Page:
• PBMs are projected to save health plans and consumers more than $1 trillion on prescription drug costs over the next decade. That translates to an average savings of $962 per person per year. (“Pharmacy Benefit Managers (PBMs): Generating Savings for Plan Sponsors and Consumers,” Visante, February 2020)

PBMs lower prescription drug costs by directly negotiating down drug prices with drug manufacturers and encouraging competition in the market. To do this, PBMs often rely on formularies, a list of preferred drugs that balance effectiveness with cost.

For example, if a generic becomes available, PBMs might promote its use by placing it on a formulary rather than a clinically equivalent but pricier brand-name medication. Drug makers looking to boost their market share want patients to use their drugs and jockey for position on the formularies by offering discounts on their drugs, known as rebates. Because PBMs serve a large number of clients and individuals, they can leverage their buying power to negotiate steeper discounts, which in turn lowers overall prescription drug costs and helps keep premiums down. These rebates, however, remain confidential out of concern drug manufacturers will collude to game the system and institute a floor price that prevents PBMs and payers from negotiating savings for consumers.

Big Pharma’s Biennial Price Hikes

Big Pharma traditionally hikes prescription drug prices in two major batches each year — the first starting in January and the second starting in June. The industry’s biennial price hikes have continued unabated despite the COVID-19 pandemic.

In January of this year alone, Big Pharma hiked prices on 791 brand name medications, including treatments for serious conditions like cancer and HIV. Big Pharma companies among those hiking prices to start the year included:

  • Pfizer hiked prices on more than 100 drugs, including a whopping 16.8 percent price increase on its popular drug Solu-Cortef which treats various conditions such as arthritis, blood diseases, and certain cancers.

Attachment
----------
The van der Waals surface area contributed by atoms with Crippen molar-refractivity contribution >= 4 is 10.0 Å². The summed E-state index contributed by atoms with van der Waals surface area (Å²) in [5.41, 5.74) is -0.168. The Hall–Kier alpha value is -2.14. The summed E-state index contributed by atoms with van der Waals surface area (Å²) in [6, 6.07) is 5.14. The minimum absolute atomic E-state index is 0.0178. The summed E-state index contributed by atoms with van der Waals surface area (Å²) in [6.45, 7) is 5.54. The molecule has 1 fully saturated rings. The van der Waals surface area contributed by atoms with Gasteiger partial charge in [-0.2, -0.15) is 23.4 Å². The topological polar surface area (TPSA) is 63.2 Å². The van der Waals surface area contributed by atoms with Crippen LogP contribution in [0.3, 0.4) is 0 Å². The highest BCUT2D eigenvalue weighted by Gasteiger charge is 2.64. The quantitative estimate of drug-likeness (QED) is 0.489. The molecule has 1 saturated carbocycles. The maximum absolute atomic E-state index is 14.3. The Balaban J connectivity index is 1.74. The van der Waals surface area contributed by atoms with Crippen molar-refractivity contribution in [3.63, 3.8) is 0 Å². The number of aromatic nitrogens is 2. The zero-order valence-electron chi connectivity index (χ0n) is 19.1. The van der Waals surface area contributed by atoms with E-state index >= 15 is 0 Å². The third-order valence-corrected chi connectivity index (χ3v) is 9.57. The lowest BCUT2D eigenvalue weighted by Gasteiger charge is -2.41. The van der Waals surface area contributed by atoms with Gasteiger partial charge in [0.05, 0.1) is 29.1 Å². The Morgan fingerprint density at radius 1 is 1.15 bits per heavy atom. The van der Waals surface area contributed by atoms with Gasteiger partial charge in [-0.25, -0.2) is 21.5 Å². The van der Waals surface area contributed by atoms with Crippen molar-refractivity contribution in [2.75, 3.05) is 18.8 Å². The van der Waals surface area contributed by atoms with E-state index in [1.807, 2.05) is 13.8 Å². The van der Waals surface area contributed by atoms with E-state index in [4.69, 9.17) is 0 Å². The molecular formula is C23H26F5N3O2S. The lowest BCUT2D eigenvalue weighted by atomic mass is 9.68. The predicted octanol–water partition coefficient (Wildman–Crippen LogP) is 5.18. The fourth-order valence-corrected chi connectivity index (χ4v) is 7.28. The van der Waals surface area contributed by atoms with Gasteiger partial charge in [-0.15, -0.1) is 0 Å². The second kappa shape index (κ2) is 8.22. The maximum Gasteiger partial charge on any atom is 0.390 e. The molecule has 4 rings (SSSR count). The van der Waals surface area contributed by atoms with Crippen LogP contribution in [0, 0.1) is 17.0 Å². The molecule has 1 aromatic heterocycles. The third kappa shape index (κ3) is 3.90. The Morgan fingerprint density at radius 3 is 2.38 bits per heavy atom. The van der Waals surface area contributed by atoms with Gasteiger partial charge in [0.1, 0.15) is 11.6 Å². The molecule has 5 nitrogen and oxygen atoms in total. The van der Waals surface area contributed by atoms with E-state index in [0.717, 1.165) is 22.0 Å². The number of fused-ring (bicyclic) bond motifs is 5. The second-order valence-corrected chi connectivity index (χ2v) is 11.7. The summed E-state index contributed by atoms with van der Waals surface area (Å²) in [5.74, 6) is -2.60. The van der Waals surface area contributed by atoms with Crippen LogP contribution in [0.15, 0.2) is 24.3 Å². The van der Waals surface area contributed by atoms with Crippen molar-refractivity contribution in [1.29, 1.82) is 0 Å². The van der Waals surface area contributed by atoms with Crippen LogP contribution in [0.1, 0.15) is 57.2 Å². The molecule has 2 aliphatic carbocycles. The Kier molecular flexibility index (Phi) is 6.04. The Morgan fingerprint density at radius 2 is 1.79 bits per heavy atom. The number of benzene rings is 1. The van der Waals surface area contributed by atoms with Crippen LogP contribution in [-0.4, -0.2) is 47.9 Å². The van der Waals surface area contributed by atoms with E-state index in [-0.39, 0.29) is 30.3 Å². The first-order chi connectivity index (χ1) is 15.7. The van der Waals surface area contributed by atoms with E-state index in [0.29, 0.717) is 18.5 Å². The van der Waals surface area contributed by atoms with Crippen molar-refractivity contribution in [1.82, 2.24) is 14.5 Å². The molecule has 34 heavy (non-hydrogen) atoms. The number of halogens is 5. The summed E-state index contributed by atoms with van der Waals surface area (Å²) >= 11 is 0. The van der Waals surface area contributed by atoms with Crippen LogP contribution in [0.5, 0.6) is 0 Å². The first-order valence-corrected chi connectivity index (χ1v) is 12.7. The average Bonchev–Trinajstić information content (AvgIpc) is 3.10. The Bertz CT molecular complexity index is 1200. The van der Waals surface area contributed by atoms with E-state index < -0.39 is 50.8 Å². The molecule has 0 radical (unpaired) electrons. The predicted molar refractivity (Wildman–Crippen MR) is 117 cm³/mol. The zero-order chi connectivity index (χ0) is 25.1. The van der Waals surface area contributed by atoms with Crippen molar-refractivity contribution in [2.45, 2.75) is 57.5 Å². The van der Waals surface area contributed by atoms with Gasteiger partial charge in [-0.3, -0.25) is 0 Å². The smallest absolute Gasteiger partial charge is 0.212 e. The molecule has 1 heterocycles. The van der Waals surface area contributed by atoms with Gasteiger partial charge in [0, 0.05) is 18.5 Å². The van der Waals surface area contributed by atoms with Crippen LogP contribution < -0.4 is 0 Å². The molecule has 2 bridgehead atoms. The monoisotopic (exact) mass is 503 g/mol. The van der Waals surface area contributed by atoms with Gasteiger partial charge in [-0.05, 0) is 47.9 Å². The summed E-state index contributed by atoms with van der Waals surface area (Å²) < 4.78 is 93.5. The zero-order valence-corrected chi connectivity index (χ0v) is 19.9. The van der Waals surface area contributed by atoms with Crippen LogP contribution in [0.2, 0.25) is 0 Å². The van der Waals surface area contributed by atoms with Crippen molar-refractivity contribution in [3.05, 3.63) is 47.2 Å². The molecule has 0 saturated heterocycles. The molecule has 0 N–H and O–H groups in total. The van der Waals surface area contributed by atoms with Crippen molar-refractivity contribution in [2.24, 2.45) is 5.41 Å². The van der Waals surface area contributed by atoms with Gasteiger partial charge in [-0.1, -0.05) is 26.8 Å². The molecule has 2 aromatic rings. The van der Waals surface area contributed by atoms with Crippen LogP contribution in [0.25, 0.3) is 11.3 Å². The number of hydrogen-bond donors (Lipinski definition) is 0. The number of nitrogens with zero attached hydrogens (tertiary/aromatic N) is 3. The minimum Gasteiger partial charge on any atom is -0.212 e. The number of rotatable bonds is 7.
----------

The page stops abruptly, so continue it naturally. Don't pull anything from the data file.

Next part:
• GlaxoSmithKline raised prices on more than 30 drugs, with cancer drug Zejula and seizure drug Lamictal topping the list with seven percent price increases each.
  • Bristol Myers Squibb raised prices on more than a dozen of their drugs.
  • Gilead Sciences raised prices 5.6 percent on HIV drugs Biktarvy and Descovy.

This marks the fourth major round of price hikes Big Pharma has launched since the start of the pandemic.

  • In July of 2020, despite calls to suspend traditional mid-year price hikes at the height of the pandemic, Big Pharma hiked prescription drug prices on more than 65 brand name drugs — more than the previous year.
  • In January 2021, Big Pharma raised the list price of 822 brand name prescription drugs by an average of 4.6 percent.
  • Then, in June and July 2021, Big Pharma hiked prices on 67 brand name prescription drugs by an average of 3.5 percent.

Learn more about Big Pharma’s Pandemic Price Hikes HERE and HERE.

Anti-Competitive Patent Strategies Block Competition And Harm Consumers

Big Pharma’s anti-competitive behavior, including tactics like product hopping and patent-thicketing, delay more affordable alternatives from coming to market and cost patients and our health care system billions of dollars. The American public faces unsustainable costs because of this anti-competitive behavior.